Graduate school transforms from air field to ASU campus
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In 1941, men came to a dusty plot of land in Glendale to learn how to fight their enemies.
The war had been raging for two years overseas and the Americans knew they’d soon be in it.
Over the next four years, more than 15,000 pilots trained at Thunderbird Field before going off to fight in World War II.
Then the war ended, and by 1946, the patch of desert was transformed from a place where men were taught to battle foreign foes to a school where they learned how to be global citizens.
The control tower that once guided fighter pilots now looked over a brand-new business school, the American Institute for Foreign Trade.
The barracks became dormitories and the runways were used as campus footpaths.
During the institute's first few years, almost all the students were male veterans, studying under the GI Bill, who hoped to work abroad.
And by the 1950s, the economy was booming with so many jobs that companies tried to lure the men away while they were still taking classes. American Express, Goodyear Tire and Rubber and the National Bank of New York all recruited heavily from the school for their international operations.
“Then, it was the only school of its kind where people were studying to go overseas,” said Dean Warner, a graduate of the class of 1957 of what is now the Thunderbird School of Global Management.
In its 70 years, Thunderbird grew from a small trade school to a bustling center of graduate education that drew thousands of students from around the world. Alumni were fiercely proud and formed groups in more than 100 countries.
But by the late 1990s, the Internet began to shrink the world. People could earn degrees online and companies didn’t have to send employees overseas to do international business. Fewer students came to Thunderbird, and the school needed to find a new model to continue operating in changed circumstances. In 2014, Thunderbird became a unit of Arizona State University.
Its passionate alumni are relieved that the school was saved, but hope that Thunderbird can keep the unique identity that it forged in those post-war years, when anything was possible.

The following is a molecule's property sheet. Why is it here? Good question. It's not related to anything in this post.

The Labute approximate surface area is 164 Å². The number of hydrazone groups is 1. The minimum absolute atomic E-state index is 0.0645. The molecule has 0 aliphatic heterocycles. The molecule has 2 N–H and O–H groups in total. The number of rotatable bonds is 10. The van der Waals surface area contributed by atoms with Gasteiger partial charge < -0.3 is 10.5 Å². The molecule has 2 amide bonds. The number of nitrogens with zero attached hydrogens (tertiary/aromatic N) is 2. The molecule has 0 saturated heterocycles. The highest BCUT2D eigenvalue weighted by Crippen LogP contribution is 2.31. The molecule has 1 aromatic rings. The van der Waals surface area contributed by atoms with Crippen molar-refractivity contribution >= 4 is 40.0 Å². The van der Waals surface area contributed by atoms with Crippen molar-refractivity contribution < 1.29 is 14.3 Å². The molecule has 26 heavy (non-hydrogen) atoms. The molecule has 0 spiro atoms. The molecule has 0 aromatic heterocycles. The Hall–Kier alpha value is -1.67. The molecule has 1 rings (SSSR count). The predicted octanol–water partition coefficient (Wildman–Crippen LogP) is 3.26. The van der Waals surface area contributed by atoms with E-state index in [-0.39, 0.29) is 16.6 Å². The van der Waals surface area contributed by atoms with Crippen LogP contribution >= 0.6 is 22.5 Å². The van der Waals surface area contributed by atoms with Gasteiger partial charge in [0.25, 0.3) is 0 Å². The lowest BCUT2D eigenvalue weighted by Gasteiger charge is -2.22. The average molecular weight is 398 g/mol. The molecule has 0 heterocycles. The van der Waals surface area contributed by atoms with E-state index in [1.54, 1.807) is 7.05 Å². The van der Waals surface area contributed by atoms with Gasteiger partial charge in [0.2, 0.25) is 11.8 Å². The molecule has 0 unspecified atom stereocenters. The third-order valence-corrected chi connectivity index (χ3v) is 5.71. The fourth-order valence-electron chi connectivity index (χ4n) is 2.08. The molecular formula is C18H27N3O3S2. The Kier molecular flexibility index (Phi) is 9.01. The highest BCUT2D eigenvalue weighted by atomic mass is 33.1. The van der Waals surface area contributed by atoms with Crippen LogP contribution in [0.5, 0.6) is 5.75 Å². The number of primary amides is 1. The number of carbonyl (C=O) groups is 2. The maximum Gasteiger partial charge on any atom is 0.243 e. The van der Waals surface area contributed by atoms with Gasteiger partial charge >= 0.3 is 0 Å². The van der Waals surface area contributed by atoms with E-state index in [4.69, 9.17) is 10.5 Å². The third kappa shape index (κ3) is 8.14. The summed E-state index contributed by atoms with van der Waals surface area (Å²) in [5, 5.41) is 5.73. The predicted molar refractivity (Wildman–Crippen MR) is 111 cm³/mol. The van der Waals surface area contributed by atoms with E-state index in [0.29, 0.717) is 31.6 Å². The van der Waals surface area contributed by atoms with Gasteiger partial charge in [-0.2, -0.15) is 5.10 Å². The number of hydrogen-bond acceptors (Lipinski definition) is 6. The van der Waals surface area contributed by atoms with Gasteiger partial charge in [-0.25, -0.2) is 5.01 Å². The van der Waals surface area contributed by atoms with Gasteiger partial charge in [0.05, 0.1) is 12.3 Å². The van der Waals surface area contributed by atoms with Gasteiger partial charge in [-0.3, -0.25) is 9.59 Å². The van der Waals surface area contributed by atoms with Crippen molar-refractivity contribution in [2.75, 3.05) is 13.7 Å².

Because, as Warner recalls, “There was nothing else like it back then.”
‘Keep 'em flying!’
Thunderbird was born for business. In 1940, that business was war.
Before the U.S. even joined the fight, a group of Hollywood investors formed a corporation called Southwest AirwaysThe business has no relation to the present-day commercial company Southwest Airlines.. They found a patch of land in the Glendale desert and told the Army that if it put an air base there, they would run it and produce pilots for the battles everyone knew were coming.
The spot was perfect for pilot training — remote with excellent weather and nearly endless visibility.
Construction started in January 1941 and by March the first group of 57 Army Air Force cadets arrived for 10 weeks of primary flight trainingThe “Thunderbird Annual” lists their names and hometowns — almost all small towns in Kansas and Missouri.. The barracks were only half done and the runways were still being graded but the cadets got right to it.
The base motto was “Keep 'Em Flying.”
The cadets’ supervisors were military officers, but everything else at the base was run by civilian employeesAbout a quarter of these were women. A monthly company magazine from 1943 included a “Strictly Feminine” page that had the headline “Girls handle man-sized jobs.” Another issue announced a woman flight “instructress” at Sky Harbor, described as a “pretty, young wife … .” of Southwest Airways — flight instructors, field personnel and maintenance workers.
Operations quickly ramped up. Class after class of cadets flowed in. Instruction was held seven days a week.
Thunderbird was one of four military-training air fields that Southwest Airways operated in the Valley. The others were Sky Harbor, Thunderbird Field Two, which later became Scottsdale Airport, and Williams Field in Mesa.
In the first year, the cadets were Americans, but soon the field started accepting traineesThunderbird training included 65 hours of flying and 275 takeoffs and landings. from the Chinese Air Force. Pilots from the United Kingdom's Royal Air Force studied at Thunderbird for several months before their training was moved to Falcon Field.
The conditions were not luxurious.